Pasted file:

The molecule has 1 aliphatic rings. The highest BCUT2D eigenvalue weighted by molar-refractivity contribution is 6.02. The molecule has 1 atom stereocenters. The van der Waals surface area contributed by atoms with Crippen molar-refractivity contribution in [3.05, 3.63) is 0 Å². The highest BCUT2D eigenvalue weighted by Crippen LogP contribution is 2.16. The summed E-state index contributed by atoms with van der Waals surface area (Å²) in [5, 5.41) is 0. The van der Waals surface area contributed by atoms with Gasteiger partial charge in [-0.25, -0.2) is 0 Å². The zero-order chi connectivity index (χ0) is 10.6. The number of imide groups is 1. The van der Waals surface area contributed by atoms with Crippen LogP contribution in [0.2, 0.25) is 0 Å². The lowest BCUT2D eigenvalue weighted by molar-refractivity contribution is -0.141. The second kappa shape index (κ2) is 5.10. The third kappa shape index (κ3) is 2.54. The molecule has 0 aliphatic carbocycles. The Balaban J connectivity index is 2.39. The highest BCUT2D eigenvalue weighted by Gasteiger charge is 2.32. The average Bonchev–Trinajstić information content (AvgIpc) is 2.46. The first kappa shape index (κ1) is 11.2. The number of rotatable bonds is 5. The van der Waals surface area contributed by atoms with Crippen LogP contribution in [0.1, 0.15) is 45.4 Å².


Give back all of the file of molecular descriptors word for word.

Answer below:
The molecule has 1 aliphatic rings. The highest BCUT2D eigenvalue weighted by molar-refractivity contribution is 6.02. The molecule has 1 atom stereocenters. The van der Waals surface area contributed by atoms with Crippen molar-refractivity contribution in [3.05, 3.63) is 0 Å². The highest BCUT2D eigenvalue weighted by Crippen LogP contribution is 2.16. The summed E-state index contributed by atoms with van der Waals surface area (Å²) in [5, 5.41) is 0. The van der Waals surface area contributed by atoms with Gasteiger partial charge in [-0.25, -0.2) is 0 Å². The zero-order chi connectivity index (χ0) is 10.6. The number of imide groups is 1. The van der Waals surface area contributed by atoms with Crippen LogP contribution in [0.2, 0.25) is 0 Å². The lowest BCUT2D eigenvalue weighted by molar-refractivity contribution is -0.141. The second kappa shape index (κ2) is 5.10. The third kappa shape index (κ3) is 2.54. The molecule has 0 aliphatic carbocycles. The Balaban J connectivity index is 2.39. The highest BCUT2D eigenvalue weighted by Gasteiger charge is 2.32. The average Bonchev–Trinajstić information content (AvgIpc) is 2.46. The first kappa shape index (κ1) is 11.2. The number of rotatable bonds is 5. The van der Waals surface area contributed by atoms with Crippen LogP contribution in [0.1, 0.15) is 45.4 Å².